Presentation on theme: "MOLECULAR DIAGNOSIS OF GENETIC EPILEPSY Nagi ALHaj Prof of Molecular Biology Assist, Faculty Medicine, Sana’a,University, Yemen Consultant of Genetic Center."— Presentation transcript:
MOLECULAR DIAGNOSIS OF GENETIC EPILEPSY Nagi ALHaj Prof of Molecular Biology Assist, Faculty Medicine, Sana’a,University, Yemen Consultant of Genetic Center 48 MH
Overview on Genetic Epilepsy A genetic contribution to etiology has been estimated to be present in about 40% of patients with epilepsy.. Three major groups: Mendelian disorders, in which a single major locus can account for segregation of the disease trait Non-mendelian or 'complex' diseases, in which the pattern of familial clustering can be accounted for by the interaction of the maternal inheritance pattern of mitochondrial DNA Chromosomal disorders, in which a gross cytogenetic abnormality is present.
The ‘common’ non-familial idiopathic epilepsies tend to display ‘complex’ inheritance. They including various forms of Idiopathic generalised epilepsy (IGE) Juvenile myoclonic epilepsy (JME) Childhood absence epilepsy (CAE)
Genetics and Mutation Mutations in over 2,000 genes have now been identified in patients with more than 3,000 different disease phenotypes. For the clinicians and their patients, it is becoming increasingly important to obtain a genetic diagnosis Identifying the genetic aetiology of a disease may influence clinical management and will provide information regarding risk to future pregnancies. With the advent of high-throughput capillary sequencers and sequence analysis software, direct sequencing provides an accurate method for single gene analysis.
The inheritance pattern can be autosomal dominant, autosomal recessive, or X-linked. Mutations in a single gene may be associated with different types of seizures (clinical heterogeneity), and, conversely, mutations in different genes can cause the same epilepsy phenotype (genetic heterogeneity).
Traditional nomenclature of inherited epilepsy: Different mutations in different genes can result in similar phenotypes Different mutations within one gene can result in different phenotypes Different mutations in different genes can result in different phenotypes An identical mutation within one gene can result in different phenotypes in different individuals (cause: environment, other genes)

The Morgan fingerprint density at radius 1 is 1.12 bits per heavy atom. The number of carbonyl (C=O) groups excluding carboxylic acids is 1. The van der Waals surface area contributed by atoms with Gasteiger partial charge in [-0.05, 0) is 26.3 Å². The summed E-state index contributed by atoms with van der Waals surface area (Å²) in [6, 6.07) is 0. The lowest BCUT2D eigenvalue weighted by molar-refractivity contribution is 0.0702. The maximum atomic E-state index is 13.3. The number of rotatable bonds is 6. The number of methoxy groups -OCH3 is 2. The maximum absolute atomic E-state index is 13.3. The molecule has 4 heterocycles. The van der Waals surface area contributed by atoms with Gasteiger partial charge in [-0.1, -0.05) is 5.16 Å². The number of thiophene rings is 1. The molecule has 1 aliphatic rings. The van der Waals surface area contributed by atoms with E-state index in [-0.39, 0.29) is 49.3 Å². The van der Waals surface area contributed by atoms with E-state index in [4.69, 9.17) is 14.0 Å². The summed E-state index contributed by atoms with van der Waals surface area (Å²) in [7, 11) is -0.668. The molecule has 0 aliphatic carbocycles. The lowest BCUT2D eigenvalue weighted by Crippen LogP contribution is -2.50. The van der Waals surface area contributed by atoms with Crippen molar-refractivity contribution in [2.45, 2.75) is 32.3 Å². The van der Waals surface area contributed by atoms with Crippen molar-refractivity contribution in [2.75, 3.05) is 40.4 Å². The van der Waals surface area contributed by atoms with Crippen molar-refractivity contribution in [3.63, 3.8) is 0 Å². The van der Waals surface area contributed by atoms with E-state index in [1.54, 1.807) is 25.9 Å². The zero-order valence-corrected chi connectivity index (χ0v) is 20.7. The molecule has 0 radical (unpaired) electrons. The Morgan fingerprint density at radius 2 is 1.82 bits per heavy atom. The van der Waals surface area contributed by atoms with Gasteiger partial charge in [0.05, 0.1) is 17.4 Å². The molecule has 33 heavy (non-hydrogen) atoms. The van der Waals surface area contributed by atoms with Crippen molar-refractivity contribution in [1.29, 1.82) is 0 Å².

Mutation identification begins with a phenotype and proceeds toward the genotype genotype phenotype
The diagram shows the distribution of all genetic differences that had been mapped to chromosome 1 at the time this diagram was drawn.
mutation site Mutation identification by linkage analysis Genome scan has been replaced by mutational analysis but in a small number of families in whom the mutation cannot be identified Remains the only method for the genetic diagnosis of carriers. Mutational analysis can be used to identify cells or DNA that have genotype and allele frequency differences from the normal genome.
Mutant alleles generating defects in particular proteins could disrupt the dance. Cells homozygous for a mutant allele might be unable to complete chromosome duplication or mitosis or cytokinesis because a required component of the molecular machinery is missing or unable to function. A genetic map of part of the human X chromosome.
genotypephenotype mechanism disease Elucidation of a disease mechanism presents a much more complex set of challenges mRNA protein cell network
genotypephenotype The number of potential defects increases exponentially with each emergent stage of complexity mRNA protein cell network mechanism disease Not all potential defects arise from each mutation
cell network genotypephenotype Not all potential defects arise from each mutation mRNA protein mechanism disease The most effective target for therapy ( ) would be the DNA mutation, but this is currently unfeasible T T
cell network genotypephenotype mRNA protein mechanism disease The most effective target for therapy ( ) would be the DNA mutation, but this is currently unfeasible T T T Proteins are also excellent targets for intervention
The genetic contribution to epilepsy: the known and missing heritability. The Causes of Epilepsy, eds S.D. Shorvon et al, pp 6367. Cambridge University Press, Cambridge, 2011).
Genes and mutations in neonatal syndromes and GEFS+ KCNQ2 Chr. 20q13.3 Benign familial neonatal convulsions (BFNC); Benign neonatal epilepsy-1 (EBN1) BFNC/myokymia syndrome KCNQ3 Chr. 8q24 Benign familial neonatal convulsions (BFNC); Benign neonatal epilepsy-2 (EBN2)
SCN1B Chr. 19q13 Generalized epilepsy with febrile seizures plus, type 1 (GEFS+ type 1; GEFSP1) SCN1A Chr. 2q24 GEFS+ type 2; GEFSP2 GABRG2 Chr. 5q33-q34 GEFS+ type 3; GEFSP3 SCN2A Chr. 2q23-q24 Febrile seizures associated with afebrile seizures Severe myoclonic epilepsy in infancy (SMEI) SMEI Benign familial neonatal-infantile seizures (BFNIS)